My first memory of the Washington Redskins remains fairly vivid. I was 5 or 6 and discovered them on TV one Sunday afternoon soon after returning to the States from overseas. Catching up on exposure to American football, something clicked that day. Of that much, I’m sure.
Football was clearly emerging as the sport to which I was most drawn — the colors, the pageantry, the clash of warriors… Thanks to my folks, I was tried-and-true Razorback already — the Hogs represented my homeland and thus had my heart and soul, and that would never change — but those beautiful burgundy and gold unis ensured that the ’Skins forever would be my pro team. (Plus, I always rooted for the real “home” team in Westerns.)
That day, George Allen’s “Over the Hill Gang” was hosting the emerging Evil Empire (Dallas) at RFK Stadium. We’d just returned from the Philippines, where my dad had served a tour as a flight surgeon over Vietnam. And I was soaking in all the Americana I could, the NFL on Sunday afternoons a big part of it. For those who go back that far, Billy Kilmer had just taken over from the legend Sonny Jurgensen at QB (the “passing of the mantle” probably involving a bottle or four) and other prominent ’Skins of the day included Charley Taylor, Mike Bass, Chris Hanburger and of course, the indestructible Larry Brown…
One of the league’s under-the-radar all-time greats, Brown was beaten down and bruised by the Dallas D that day. Not much used to fall and winter just yet, I remember studying the steel gray setting of RFK and actually feeling the cold seeping through the broadcast. But No. 43 kept going, undaunted, and the ’Skins pulled out a close win on the way to an NFC East title and Super Bowl berth.
By now, some of you may be in the market for a point. Not sure there is one, other than the lamentations of an emerging old fogey bowled over by waves of change. The Redskins are no more. I’ve never heard the term “Redskins” used in any context other than in reference to the pro football team, but I suppose that’s not the point. These days, change comes quickly, and you’d better adapt on a dime or be prepared to suffer the consequences.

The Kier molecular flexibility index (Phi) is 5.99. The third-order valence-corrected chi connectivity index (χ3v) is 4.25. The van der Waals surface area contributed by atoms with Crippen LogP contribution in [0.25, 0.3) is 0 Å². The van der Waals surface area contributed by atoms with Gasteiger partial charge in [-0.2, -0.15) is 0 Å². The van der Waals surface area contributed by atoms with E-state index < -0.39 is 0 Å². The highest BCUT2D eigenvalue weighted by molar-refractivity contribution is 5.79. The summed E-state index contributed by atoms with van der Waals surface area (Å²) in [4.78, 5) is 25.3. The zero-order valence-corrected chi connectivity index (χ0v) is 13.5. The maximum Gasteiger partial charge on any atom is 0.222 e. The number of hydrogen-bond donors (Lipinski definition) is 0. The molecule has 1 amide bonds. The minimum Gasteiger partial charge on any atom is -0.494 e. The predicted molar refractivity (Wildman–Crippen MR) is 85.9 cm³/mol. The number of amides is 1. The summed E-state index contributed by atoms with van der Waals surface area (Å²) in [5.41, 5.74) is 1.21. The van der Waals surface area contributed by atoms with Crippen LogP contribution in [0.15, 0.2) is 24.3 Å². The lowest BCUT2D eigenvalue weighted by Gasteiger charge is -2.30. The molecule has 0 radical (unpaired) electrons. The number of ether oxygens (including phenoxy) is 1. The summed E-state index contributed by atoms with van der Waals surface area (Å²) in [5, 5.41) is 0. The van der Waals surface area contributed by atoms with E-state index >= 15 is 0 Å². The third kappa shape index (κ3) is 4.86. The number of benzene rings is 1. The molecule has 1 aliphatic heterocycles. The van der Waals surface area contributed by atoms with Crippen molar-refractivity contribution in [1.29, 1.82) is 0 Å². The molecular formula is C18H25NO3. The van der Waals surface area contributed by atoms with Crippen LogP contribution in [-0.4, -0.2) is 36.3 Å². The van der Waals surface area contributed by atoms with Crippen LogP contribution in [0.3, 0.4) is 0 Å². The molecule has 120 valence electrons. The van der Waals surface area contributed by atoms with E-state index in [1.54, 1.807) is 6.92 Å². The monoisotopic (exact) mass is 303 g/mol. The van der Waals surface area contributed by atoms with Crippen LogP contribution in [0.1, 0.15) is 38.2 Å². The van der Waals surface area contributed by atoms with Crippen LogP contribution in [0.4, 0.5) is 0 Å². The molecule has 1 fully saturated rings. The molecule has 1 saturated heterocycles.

Good luck to the Washington football team this season, however it’s played out. I’ve got almost half a century of memories to enjoy (the real team of the ’80s wore burgundy and gold, people) and am grateful for that. But the team in D.C., the NFL itself (defense being legislated into oblivion), well, it just no longer clicks for me.
Abbie Hoffman’s not my cup of tea, but the ’60s “revolutionary” is credited with a great quote that’s indirectly about lists. “The idea that media is there to educate us, or to inform us, is ridiculous because that’s about 10th or 11th on their list.”
Ouch. Truth hurts? Then, there’s this nugget from Mike Leach, the Pirate of Pullman, er, Stark-Vegas: “As a head coach, you’re on two lists. You’re the guy that might get fired, or you’re the guy who might go somewhere.”
Lists are in the air yet again here at Arkansas Money & Politics. This month’s is an especially good one. AMP readers nominated their favorite “Champions of Health Care” in 14 categories, and we present them inside. These folks represent some of our real heroes. Yes, I can idolize an athlete with the best of ’em. (Still get starstruck around Razorback players and coaches.) But when you get right down to it, who impacts their world more, in a better way? A self-obsessed, multi-millionaire pro athlete or the PA doing the important grunt work at a community hospital?
This month’s AMP introduces a new standing feature, Discovery Economics from the Arkansas Research Alliance. Through it, we hope to introduce readers to the impressive scientists and researchers at Arkansas universities whose work impacts the state economy in positive ways. Starting off this series is Dr. Morten Jensen of the University of Arkansas.
As always, please share your comments, questions and concerns. Let me know where we can be better. I’m always open at [email protected].
— Mark Carter